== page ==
I recently spoke to a group of highway contractors about disadvantaged business enterprise (DBE) laws and regulations and some of the different policies among the state departments of transportation.  Did you know that in FYI 2010, special agents with USDOT’s Office of Inspector General (DOT-OIG) were responsible for 92 indictments, 72 convictions and over $18 million in financial recoveries?


The DOT-OIG special agents are called upon to investigate criminal activity for violators of Federal transportation laws, including safety violations, Department policies, and fraud cases.  Timothy Barry, Assistant Inspector General, identified his department’s mission as follows:

We focus on those matters that have the greatest direct impact on Department programs and operations and particularly those matters where regulatory enforcement action has been or would be ineffective. Our four investigative imperatives are transportation safety, grant and procurement fraud, employee integrity, and consumer and workforce fraud.

Since one of the DOT-OIG’s top target investigation areas involves workforce fraud, it is important to understand some of the basis rules. DBE fraud can involve a broad range of schemes, but the most misunderstood issue deals with identifying whether the DBE expenditures count toward the DBE goal.  In other words, a contractor can meet certain DBE participation goals on a project by contracting and using properly classified DBE firms. Here’s the key: the DBE must be performing a "commercially useful function."

What is a commercially useful function?  The DBE must carry out its contract responsibilities by actually performing, managing and supervising the work involved, and for negotiating, determining quality and quantity, ordering, installing and payment for material.

DBE Management.  Management worked performed by a DBE may be counted toward the contract goal when the DBE:

  • Schedules the work operations
  • Receives quotes and orders equipment and materials
  • Prepares and submits certified payrolls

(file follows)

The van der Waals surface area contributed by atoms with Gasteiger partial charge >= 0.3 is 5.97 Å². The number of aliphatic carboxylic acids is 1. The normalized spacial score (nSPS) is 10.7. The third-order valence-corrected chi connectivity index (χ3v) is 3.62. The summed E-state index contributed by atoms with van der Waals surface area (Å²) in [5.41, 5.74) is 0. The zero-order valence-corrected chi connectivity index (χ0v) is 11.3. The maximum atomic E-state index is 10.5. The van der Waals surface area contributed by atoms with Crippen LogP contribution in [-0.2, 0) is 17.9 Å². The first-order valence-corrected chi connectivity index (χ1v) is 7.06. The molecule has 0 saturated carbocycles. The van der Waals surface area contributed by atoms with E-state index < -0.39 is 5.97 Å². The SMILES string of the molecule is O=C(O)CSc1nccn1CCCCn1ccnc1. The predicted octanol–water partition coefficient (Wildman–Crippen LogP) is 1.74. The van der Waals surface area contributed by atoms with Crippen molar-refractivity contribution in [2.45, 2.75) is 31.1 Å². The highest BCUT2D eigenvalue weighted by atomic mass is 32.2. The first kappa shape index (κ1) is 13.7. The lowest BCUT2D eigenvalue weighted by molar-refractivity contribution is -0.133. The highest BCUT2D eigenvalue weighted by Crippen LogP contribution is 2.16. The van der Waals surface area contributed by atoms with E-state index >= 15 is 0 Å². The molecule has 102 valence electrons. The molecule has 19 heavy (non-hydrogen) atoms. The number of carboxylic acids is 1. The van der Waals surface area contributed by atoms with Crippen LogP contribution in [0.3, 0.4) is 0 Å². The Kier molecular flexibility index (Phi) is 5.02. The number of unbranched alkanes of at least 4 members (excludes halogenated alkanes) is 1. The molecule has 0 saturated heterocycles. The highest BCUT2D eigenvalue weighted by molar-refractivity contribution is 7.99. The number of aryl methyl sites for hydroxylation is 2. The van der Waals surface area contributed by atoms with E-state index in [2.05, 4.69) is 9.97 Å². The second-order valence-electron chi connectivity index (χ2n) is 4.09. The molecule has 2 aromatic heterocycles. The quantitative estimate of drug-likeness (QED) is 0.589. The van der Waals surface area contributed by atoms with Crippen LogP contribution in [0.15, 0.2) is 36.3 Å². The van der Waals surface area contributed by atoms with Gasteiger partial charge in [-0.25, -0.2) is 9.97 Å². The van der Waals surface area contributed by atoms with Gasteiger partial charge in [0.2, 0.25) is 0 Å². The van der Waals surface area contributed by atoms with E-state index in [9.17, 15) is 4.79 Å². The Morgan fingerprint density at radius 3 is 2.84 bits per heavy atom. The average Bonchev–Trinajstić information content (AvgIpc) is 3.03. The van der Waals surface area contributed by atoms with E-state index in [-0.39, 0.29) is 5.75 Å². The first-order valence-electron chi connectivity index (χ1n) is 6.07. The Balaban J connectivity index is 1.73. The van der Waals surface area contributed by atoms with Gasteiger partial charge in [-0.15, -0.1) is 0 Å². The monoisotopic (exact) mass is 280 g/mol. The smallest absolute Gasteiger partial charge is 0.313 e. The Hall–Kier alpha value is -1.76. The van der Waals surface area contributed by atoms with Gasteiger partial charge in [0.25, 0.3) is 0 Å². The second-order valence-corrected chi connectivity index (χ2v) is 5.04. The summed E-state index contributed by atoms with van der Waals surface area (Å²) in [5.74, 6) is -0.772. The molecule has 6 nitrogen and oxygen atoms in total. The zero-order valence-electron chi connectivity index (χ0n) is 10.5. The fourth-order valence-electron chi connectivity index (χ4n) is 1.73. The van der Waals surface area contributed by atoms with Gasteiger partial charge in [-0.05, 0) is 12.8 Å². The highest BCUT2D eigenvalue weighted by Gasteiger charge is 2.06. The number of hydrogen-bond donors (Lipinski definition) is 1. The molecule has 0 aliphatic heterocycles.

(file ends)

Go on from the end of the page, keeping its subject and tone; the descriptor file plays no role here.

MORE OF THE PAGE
• Hires and fires employees
  • Makes all operational and managerial decisions
  • Supervises daily operations, either personally or with a full time, skilled, and knowledgeable superintendent who is under the DBE owner’s direct supervision

The Red Flags. You may have seen this list before, but it is worth reviewing again.  Following is a lost of selected "red flag" indicators of DBE fraud:

  1. DBE owner lacking the background, expertise or equipment to perform the subcontract work
  2. Employees shuttling back and forth between prime contractor and DBE-owned business payrolls
  3. Business names on equipment and vehicles covered with paint or magnetic signs
  4. Orders and payment for necessary supplies made by individuals not employed by DBE-owned business
  5. Prime contractor facilitated purchase of DBE-owned business
  6. DBE owner never present at job site
  7. Prime contractor always uses the same DBE
  8. Financial agreements between prime and DBE contractors
  9. Joint bank accounts with prime and DBE contractor
  10. Absence of any written contracts…everything done on a hand shake

Each state DOT has rules on these issues, whether you are talking about use of joint checks, renting equipment loaning employees, selling materials, advancing funds, or holding retainage. In a new post on Friday, I will review some of the differences among the states’ laws.  

The real lessons learned are to make sure you are staying clear of the red flags and, if a question does arise, that you check whether you are properly complying with the regulations in your state.

Image: derkeskey